Oct 032012
Article Apache

In the apache web server, as happens in other web servers, it is possible to restrict access to a given directory. If a user tries to access a page inside this directory, the server will request a valid username and password to proceed. This post explains how to configure the web server to implement this functionality.

To do this, we must create in our server a file named “.htpasswd” (where the first character is a period) in a directory that is not accesible using an url  (In this example, we will create the file  “/path/to/.htpasswd”). This file will contain the usernames allowed access and their passwords.


Defining users in .htpasswd

The .htpasswd file can be created and maintained using the ‘htpasswd’ command included in the apache installation.

Example: create a .htpaswd file with a user named ‘john’:

As we see, the new .htpasswd file just created is a text file with a single line in it, having the unsername and the encrypted password separated by the “:” character.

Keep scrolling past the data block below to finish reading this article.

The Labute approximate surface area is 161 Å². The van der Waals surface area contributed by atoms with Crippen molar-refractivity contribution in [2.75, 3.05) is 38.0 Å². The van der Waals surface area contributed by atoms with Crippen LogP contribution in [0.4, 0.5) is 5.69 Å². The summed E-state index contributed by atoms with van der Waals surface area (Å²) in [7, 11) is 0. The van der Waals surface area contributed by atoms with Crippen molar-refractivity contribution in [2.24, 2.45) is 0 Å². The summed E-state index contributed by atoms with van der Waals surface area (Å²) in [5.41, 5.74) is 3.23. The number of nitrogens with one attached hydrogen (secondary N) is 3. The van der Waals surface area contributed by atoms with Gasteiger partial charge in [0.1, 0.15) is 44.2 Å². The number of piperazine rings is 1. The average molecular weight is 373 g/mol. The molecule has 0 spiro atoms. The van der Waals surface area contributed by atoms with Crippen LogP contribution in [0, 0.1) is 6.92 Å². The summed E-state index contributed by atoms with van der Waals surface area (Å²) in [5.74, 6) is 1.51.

Creating a .htaccess file

Next, we create a file named “.htaccess” under the directory we want to protect, with the following contents:

We can also avoid the creation of the .htaccess file by placing the AuthUserFile directive directly in the apache configuration file:

Testing the configuration

Once both .htpasswd and .htaccess  files have been created, when a browser tries to access the url of a file under the directory where the .htaccess file has been placed, the server will request the username and password to validate the access:



For this procedure to work as expected, the directory being protected must be granted the “AuthConfig” permission. This permission is granted by means of an “AllowOverride” directive in the apache configuration file (typically, this configuration file is located in /etc/apache2/httpd.conf).

Inside the configuration file, the AuthConfig permission is granted by adding the directives:

 Posted by at 7:13 pm

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